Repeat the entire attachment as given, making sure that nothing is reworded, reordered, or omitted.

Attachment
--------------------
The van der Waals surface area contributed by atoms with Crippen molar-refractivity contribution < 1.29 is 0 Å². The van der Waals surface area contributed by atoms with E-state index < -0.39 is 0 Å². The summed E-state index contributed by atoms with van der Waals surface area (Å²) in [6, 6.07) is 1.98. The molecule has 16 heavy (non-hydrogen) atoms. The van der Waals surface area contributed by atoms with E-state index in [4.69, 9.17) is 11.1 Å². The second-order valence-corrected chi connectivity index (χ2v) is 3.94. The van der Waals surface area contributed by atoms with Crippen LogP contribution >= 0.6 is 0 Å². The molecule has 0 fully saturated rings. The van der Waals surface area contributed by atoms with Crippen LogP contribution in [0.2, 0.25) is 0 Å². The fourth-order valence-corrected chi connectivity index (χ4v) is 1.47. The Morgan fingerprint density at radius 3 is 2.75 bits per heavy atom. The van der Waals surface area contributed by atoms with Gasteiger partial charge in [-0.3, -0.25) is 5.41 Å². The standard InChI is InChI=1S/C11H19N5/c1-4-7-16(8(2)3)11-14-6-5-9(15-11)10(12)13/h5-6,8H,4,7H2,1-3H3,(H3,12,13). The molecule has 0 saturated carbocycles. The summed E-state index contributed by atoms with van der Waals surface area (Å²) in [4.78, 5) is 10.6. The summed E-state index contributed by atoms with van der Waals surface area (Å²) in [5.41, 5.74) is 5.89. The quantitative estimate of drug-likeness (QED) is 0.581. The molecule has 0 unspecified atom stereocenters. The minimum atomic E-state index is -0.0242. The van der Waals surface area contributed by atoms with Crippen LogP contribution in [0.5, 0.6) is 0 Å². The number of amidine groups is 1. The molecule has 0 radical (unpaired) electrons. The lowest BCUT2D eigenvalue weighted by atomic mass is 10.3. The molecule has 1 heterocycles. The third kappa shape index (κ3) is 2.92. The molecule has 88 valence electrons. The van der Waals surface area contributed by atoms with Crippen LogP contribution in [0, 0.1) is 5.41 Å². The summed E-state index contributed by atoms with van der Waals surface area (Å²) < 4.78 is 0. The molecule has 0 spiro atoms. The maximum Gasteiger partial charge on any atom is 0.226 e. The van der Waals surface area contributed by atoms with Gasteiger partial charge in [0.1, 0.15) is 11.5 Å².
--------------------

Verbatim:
The van der Waals surface area contributed by atoms with Crippen molar-refractivity contribution < 1.29 is 0 Å². The van der Waals surface area contributed by atoms with E-state index < -0.39 is 0 Å². The summed E-state index contributed by atoms with van der Waals surface area (Å²) in [6, 6.07) is 1.98. The molecule has 16 heavy (non-hydrogen) atoms. The van der Waals surface area contributed by atoms with E-state index in [4.69, 9.17) is 11.1 Å². The second-order valence-corrected chi connectivity index (χ2v) is 3.94. The van der Waals surface area contributed by atoms with Crippen LogP contribution >= 0.6 is 0 Å². The molecule has 0 fully saturated rings. The van der Waals surface area contributed by atoms with Crippen LogP contribution in [0.2, 0.25) is 0 Å². The fourth-order valence-corrected chi connectivity index (χ4v) is 1.47. The Morgan fingerprint density at radius 3 is 2.75 bits per heavy atom. The van der Waals surface area contributed by atoms with Gasteiger partial charge in [-0.3, -0.25) is 5.41 Å². The standard InChI is InChI=1S/C11H19N5/c1-4-7-16(8(2)3)11-14-6-5-9(15-11)10(12)13/h5-6,8H,4,7H2,1-3H3,(H3,12,13). The molecule has 0 saturated carbocycles. The summed E-state index contributed by atoms with van der Waals surface area (Å²) in [4.78, 5) is 10.6. The summed E-state index contributed by atoms with van der Waals surface area (Å²) in [5.41, 5.74) is 5.89. The quantitative estimate of drug-likeness (QED) is 0.581. The molecule has 0 unspecified atom stereocenters. The minimum atomic E-state index is -0.0242. The van der Waals surface area contributed by atoms with Crippen LogP contribution in [0.5, 0.6) is 0 Å². The number of amidine groups is 1. The molecule has 0 radical (unpaired) electrons. The lowest BCUT2D eigenvalue weighted by atomic mass is 10.3. The molecule has 1 heterocycles. The third kappa shape index (κ3) is 2.92. The molecule has 88 valence electrons. The van der Waals surface area contributed by atoms with Crippen LogP contribution in [0, 0.1) is 5.41 Å². The summed E-state index contributed by atoms with van der Waals surface area (Å²) < 4.78 is 0. The molecule has 0 spiro atoms. The maximum Gasteiger partial charge on any atom is 0.226 e. The van der Waals surface area contributed by atoms with Gasteiger partial charge in [0.1, 0.15) is 11.5 Å².